Wet weather puts £6m Sidmouth cliff-top homes at risk of collapse
It could be Britain’s most expensive property collapse with more than £6 million worth of cliff-top houses set to be engulfed by the results of one of the wettest years on record.
Residents in 12 beautiful properties in Sidmouth, East Devon, worth an average of £500,000 each and overlooking a world famous coastline, fear catastrophic coastal collapses could claim them imminently after initially thinking they had decades left in their homes.
John Radford, 62, who has owned 1 Cliff Road in the resort for 45 years, is the street’s longest-standing resident.
He says a pair of massive landslips in the space of a few weeks claimed about 15 metres of his garden – and that more major falls are inevitable.
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Sidmouth is part of the Unesco Jurassic Coast World Heritage Site, which is important for its sequence of Triassic, Jurassic and Cretaceous rocks.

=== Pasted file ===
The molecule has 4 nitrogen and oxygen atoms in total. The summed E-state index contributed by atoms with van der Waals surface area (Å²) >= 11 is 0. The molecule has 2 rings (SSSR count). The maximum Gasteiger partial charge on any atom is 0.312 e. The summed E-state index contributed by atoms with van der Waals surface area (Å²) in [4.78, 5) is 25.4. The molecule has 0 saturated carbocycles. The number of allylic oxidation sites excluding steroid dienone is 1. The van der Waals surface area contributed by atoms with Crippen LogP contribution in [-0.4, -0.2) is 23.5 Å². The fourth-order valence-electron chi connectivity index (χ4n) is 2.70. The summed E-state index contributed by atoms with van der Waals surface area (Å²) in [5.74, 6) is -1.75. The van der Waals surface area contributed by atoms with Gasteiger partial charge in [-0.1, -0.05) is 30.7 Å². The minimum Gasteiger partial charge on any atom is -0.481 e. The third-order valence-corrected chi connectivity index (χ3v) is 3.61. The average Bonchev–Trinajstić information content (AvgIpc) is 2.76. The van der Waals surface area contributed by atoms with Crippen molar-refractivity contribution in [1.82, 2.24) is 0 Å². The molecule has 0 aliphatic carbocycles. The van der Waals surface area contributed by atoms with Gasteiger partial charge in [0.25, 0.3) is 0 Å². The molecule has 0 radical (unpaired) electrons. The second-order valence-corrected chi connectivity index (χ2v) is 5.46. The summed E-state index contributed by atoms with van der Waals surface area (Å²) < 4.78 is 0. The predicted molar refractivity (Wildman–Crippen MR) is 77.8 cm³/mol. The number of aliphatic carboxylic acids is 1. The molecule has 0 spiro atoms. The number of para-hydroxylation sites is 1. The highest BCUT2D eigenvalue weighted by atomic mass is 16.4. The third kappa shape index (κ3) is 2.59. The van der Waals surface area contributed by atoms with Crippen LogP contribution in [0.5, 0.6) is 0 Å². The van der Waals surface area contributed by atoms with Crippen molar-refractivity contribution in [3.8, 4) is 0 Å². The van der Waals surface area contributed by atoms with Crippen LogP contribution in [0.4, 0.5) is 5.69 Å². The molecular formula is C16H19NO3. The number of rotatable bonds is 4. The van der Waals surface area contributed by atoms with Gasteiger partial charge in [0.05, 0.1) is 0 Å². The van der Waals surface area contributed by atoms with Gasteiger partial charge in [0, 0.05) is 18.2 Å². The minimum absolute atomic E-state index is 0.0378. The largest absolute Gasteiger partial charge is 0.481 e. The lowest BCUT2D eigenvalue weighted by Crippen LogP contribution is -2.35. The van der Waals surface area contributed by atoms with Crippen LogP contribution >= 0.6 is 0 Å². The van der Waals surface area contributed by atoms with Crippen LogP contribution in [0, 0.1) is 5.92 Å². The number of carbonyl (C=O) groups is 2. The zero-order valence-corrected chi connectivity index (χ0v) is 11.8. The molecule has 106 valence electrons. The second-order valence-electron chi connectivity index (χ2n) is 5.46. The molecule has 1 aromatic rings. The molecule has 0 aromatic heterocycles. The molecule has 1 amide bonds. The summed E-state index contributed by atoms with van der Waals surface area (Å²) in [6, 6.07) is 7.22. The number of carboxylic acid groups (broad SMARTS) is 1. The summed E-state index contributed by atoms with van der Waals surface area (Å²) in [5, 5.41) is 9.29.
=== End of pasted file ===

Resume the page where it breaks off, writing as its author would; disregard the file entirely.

However, the landslides which have hit the cliffs there look set to take an expensive toll.
Mr Radford said: “The houses here are unsellable and unmortgageable.
“The people living in them are trapped. Insurance doesn’t cover erosion.”
A scheme to remedy Sidmouth’s receding eastern coastline looks to be two years from becoming a reality.
Wet weather at the end of last year led to several major cliff falls that saw residents rename a cliff feature called Pennington Point as Pennington Cove because so much of it fell away.
Retired solicitor Mr Radford said: “Before the disaster of November I was reasonably sanguine and thought we’d get another 20 to 25 years.
“We could be out in three.
“The amount of garden we lost in the course of six weeks was more than in 12 years.
“They were catastrophic and certainly the two biggest falls I’ve ever seen.
“The difference between the end of November and a year before is absolutely astonishing.
“We are very lucky to be second-home owners.
“I feel dreadfully sorry for people in the road, who are older than me, who are not.
“I’m worried about my property but I’m equally concerned about Alma Bridge and the town.
“We’re getting to the stage where banks of the River Sid will be exposed and that stands between Sidmouth and flooding.
“It could be 24 months before we get a scheme.
“So much will have been lost by then.”
Paul Griew, leader of the Cliff Road Action Group, said November’s landslips had been disastrous.
He said other residents in the street expected to lose their properties within about 20 years.
“Talks are going at half the speed that one would like, while the cliff erosion is accelerating,” he said.